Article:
Implementing an ADT

Constraints during Implementation

Information Hiding

5: Programming Structure and Structures

Structured Programming

Program Structures

Sequence

Assignment Statements

Arithmetic Calculations

Selection

Logical Expressions

Iteration

Surface Structures

Surface Structures in Structured English

Surface Structures in C

Surface Structures in Cobol

Surface Structures in Fortran

Surface Structures in Pascal

Exception Conditions

Handling Exception Conditions

Tree Diagrams

Modular Programming

Functions or Subroutines?

Internal Processing Modules

External Processing Modules

Functions

Arguments

Scope

Calling a Module

Common Data

Labeled Common

Using COMMON Data

6: Specifying a Programming Language

Specifying a Language

Recursive Rules

BNF: Backus-Naur Form

Deriving a Sentence from a Grammar

Parsing

EBNF: Extended Backus-Naur Form

More EBNF Symbols

Syntax Diagrams

Recursion in Syntax Diagrams

Context-Free Grammars

Semantics

Specification by Narrative Description

Specification by Example

Specification by Substitution

7: Specifying Functions

Specifying Functions

Sets

Is a Member of

Operations on Sets

Union

Difference

Intersection

Writing the Members of a Set

Primitive Types in Formal Specifications

The Input Set and the Domain

Mapping

The Output Set and the Range

Describing a Function

Partial Functions and Total Functions

Functions with Other Types of Data

More than One Input Value

Other Data Types

Formal Descriptions

Recursion

8: Compilers and Compiling

A Compiler

Lexical Analysis

The Symbol Table

Constants and Variables

Arrays and the Symbol Table

Syntax Analysis

Syntax Checking in General

Syntax Checking in Action

Syntax Errors

Arithmetic Expressions

Reverse Polish Notation

An Algorithm to Convert in-Fix Expressions to Post-Fix

Evaluating a Post-Fix Expression

An Algorithm to Evaluate Post-Fix Expressions

Producing the Object Code

Labels

Scope-Checking

Optimization

9: Applying Languages: Commercial

Procedural or Non-Procedural Languages?

Even Before Software

Report Program Generators

Program Generators

Partial Action of a Program Generator

Databases

Database Languages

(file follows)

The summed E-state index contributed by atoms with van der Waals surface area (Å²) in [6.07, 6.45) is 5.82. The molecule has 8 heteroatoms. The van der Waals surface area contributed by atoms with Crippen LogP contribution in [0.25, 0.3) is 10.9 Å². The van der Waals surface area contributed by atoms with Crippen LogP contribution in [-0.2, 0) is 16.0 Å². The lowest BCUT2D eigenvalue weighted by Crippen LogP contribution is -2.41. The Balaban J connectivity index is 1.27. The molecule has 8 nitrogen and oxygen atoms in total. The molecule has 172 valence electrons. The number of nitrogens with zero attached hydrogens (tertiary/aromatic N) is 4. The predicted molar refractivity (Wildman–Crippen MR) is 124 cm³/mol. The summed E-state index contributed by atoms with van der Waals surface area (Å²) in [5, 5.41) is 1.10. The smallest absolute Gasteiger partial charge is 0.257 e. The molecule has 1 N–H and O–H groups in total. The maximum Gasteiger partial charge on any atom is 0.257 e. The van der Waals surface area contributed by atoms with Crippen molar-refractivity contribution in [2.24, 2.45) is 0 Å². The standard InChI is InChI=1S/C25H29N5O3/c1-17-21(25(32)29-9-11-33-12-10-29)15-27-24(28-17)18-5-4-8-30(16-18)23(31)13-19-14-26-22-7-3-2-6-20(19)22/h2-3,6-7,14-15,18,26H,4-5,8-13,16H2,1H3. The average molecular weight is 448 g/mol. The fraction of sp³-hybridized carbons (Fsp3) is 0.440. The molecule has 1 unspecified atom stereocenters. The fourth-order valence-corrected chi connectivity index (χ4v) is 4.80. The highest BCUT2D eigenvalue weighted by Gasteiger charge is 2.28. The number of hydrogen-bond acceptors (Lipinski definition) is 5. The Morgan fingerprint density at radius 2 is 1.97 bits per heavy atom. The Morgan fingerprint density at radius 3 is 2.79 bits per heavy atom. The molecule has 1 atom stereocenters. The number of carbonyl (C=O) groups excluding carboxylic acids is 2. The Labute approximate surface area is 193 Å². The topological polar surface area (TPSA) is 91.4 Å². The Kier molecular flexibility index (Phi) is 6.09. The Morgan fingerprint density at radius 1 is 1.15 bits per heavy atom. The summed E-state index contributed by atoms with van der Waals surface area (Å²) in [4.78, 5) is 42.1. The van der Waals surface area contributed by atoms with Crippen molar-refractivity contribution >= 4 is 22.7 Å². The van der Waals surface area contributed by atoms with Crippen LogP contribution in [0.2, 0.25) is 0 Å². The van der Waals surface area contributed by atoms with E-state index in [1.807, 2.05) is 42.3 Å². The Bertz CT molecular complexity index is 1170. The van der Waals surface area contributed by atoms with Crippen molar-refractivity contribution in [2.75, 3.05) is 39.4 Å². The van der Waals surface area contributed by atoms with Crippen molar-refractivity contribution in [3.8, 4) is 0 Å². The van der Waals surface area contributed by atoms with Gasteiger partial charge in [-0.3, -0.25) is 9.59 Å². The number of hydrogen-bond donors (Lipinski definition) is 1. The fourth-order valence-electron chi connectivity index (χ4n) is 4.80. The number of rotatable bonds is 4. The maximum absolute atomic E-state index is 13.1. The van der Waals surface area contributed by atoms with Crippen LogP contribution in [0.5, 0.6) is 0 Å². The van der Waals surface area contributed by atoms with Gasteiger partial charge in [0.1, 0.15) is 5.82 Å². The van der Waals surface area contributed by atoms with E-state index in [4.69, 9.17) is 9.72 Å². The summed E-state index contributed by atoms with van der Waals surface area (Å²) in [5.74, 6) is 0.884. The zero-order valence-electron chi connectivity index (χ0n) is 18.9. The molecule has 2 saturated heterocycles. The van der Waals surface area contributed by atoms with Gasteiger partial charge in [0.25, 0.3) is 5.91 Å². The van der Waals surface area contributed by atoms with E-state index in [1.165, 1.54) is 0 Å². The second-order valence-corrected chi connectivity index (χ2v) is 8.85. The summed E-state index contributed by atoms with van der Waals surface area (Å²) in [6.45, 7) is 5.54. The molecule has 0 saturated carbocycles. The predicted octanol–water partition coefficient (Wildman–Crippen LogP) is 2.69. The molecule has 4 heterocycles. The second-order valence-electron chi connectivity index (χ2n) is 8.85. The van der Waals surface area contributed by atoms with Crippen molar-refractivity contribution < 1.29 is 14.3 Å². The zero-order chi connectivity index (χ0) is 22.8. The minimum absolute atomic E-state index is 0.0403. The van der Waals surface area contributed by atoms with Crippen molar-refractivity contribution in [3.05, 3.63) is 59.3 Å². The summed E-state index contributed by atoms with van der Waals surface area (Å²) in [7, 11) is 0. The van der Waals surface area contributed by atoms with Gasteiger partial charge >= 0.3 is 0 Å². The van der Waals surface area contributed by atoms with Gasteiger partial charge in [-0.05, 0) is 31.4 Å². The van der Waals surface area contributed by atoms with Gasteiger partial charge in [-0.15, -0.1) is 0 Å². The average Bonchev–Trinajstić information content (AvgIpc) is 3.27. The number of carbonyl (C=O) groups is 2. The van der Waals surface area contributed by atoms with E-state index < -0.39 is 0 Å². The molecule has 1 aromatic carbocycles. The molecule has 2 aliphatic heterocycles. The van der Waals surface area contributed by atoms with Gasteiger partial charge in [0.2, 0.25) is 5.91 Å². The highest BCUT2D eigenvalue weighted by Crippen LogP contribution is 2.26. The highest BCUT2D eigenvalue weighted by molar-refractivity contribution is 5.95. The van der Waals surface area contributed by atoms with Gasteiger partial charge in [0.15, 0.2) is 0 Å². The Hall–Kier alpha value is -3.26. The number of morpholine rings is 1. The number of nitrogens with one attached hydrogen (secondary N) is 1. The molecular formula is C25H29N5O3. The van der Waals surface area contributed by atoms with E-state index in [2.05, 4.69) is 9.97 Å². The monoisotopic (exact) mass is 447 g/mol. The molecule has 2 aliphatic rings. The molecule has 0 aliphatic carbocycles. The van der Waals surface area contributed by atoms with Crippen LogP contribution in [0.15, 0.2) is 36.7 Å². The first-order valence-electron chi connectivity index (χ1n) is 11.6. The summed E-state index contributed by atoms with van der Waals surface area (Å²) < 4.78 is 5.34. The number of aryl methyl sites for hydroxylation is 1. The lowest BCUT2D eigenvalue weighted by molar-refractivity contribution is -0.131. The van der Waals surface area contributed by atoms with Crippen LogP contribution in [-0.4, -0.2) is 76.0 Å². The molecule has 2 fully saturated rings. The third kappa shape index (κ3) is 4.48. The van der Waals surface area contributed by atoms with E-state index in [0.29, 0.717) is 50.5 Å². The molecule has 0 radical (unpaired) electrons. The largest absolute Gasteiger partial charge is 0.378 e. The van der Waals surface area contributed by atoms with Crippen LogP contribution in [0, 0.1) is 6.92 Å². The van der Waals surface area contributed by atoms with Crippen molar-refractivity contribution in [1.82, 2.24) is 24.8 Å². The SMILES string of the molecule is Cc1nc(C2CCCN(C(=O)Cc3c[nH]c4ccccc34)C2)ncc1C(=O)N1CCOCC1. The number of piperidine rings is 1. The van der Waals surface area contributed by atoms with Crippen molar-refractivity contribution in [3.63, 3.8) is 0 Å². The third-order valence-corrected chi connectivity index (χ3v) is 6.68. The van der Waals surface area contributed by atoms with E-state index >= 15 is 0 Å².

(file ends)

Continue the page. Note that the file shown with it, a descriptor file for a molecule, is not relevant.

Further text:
Inquiry Languages

SQL

Sorting

Selecting Specific Items

Dbase

Sorting in Dbase

Processing in Dbase

QBE; Query by Example

Processing in QBE

Data Description Language

Fourth Generation Languages

What is a Fourth Generation Language?

The Pros and Cons of Using 4gls

Prototyping

4GL / Inquiry Language / Data Manipulation Language

Looking At A 4GL

Derived Fields

Using the Data Dictionary

SB + and the Users

10: Applying Languages: Specialist

Concurrent Processing

Synchronization

Condition Synchronization

Mutual Exclusion

Deadlock

Transputers

Occam

An Occam Definition

More Occam Facilities

Priority and Selection

Simulation Problems

Simulation Languages

What is the Problem?

Queuing Diagrams

A Simplified Simulation Language

What Else is There?

Linear Programming

11: Other Language Models

Functional Programming Languages

Lambda Notation

Orthogonality

Composition of Functions

LISP: List Processing

Processing with LISP

Arithmetic in LISP

Input and Output

The Quote Function

The COND Function

Defining Your Own LISP Functions

Heads and Tails

CAR and CDR

Implementing LISP

Cells and Binding

Logic Programming

Prologue: Programming in Logic

and / OR

Backtracking

Write Predicate

Prologue in Business

Processing Data in Prologue

Instantiation

Expert Systems

Object-Oriented Programming

Classes

Messages

Methods

Blocks

Selection and Iteration

Input / Output

Index


Details

No. of pages:
538
Language:
English
Copyright:
© Newnes 1992
Published:
Imprint:
Newnes
eBook ISBN:
9781483141473

About the Author

Malcolm Bull